HPV vaccine approved for older population

Last week, the FDA approved the HPV vaccine — Gardasil 9 — for adults aged 26-45. What does this mean and who can benefit?

The human papillomavirus (HPV) can cause very unpleasant and even fatal diseases, which is why physicians have recommended pre-teens get the vaccine.

The HPV vaccine — Gardasil 9 — can help prevent certain types of cancers and other illnesses diagnosed later in life. So, the FDA’s approval of Gardasil 9 for adults 25-45 is a milestone considering it has the promise to significantly reduce some cancer cases later in life.

Each year, nearly 14 million Americans contract HPV, according to the Centers for Disease Control and Prevention (CDC). Also, 12,000 women are diagnosed with cervical cancer and about 4,000 women die from cervical cancer related to HPV.

The numbers are just as glaring for HPV-related throat cancers.

Who should get the new HPV vaccine?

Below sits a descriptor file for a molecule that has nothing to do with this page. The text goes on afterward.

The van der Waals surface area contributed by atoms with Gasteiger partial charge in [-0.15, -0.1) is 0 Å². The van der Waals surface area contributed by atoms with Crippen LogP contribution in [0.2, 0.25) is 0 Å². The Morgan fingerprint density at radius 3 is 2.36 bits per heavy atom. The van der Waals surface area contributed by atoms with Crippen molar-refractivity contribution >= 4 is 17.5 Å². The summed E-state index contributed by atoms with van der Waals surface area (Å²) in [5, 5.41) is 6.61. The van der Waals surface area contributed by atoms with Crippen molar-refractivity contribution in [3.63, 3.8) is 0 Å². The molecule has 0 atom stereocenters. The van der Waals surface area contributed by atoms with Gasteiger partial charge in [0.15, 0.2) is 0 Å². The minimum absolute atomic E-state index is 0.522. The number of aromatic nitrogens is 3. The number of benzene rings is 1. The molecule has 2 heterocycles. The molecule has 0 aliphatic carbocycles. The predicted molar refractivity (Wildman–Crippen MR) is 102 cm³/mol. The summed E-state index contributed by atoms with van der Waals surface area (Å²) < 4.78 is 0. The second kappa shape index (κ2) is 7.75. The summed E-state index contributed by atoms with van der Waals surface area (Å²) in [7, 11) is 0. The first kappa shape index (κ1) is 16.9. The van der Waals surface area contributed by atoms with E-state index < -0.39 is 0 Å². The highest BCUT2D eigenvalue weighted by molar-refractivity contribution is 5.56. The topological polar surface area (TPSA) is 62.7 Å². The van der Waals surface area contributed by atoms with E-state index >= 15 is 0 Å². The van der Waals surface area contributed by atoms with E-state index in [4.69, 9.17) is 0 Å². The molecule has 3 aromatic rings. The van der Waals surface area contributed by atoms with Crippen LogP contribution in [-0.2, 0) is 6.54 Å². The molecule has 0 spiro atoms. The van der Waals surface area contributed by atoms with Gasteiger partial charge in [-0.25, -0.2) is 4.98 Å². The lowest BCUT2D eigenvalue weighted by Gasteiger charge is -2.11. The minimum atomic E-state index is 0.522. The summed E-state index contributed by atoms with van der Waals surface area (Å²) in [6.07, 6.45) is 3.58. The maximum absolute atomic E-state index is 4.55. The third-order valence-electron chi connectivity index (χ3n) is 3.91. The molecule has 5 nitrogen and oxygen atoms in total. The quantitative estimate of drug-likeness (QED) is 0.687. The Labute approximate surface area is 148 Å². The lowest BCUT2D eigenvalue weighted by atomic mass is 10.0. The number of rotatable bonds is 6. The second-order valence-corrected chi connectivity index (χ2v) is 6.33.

The answer is easy: Anyone between 26-45, even if you are in a monogamous relationship.

HPV is rampant and has multiple cancer causing strains. If you are sexually active, you have been exposed to at least one of them. Getting the new vaccine will guard you against the remaining strains, as well as their associated illnesses.

HPV-related cancers are endemic, but don’t manifest until mid-life. Take HPV-related throat, or oropharyngeal, cancer for example. These cancers are rising among men and are now more common than throat cancer caused by smoking.

Protect yourself now.

Any side effects?

Nothing outside of the side effects typically associated with vaccines — swelling, redness, soreness at the injection site and headaches.

Why the vaccine was approved

The FDA’s approval comes on the heels of a study that found Gardasil effective in 88 percent of women between 27 and 45 years after following them for an average of 3.5 years. The vaccine helped prevent HPV infection, vulvar and vaginal pre-cancers, genital warts, cervical pre-cancers and cervical cancers related to the virus types covered by the vaccine.

Douglas Frank, MD, is the director of surgical oncology of the Northwell Health Cancer Institute and the chief of the Division of Head and Neck Surgery at Long Island Jewish Medical Center. His work has garnered several prestigious awards, including a Presidential Citation from the American Head and Neck Society, the American Society for Head and Neck Surgery Basic Science Research Award, and the American Head and Neck Society Clinical Science Research Award.

Human papillomavirus is a sexually transmitted disease that can cause various illnesses as you age.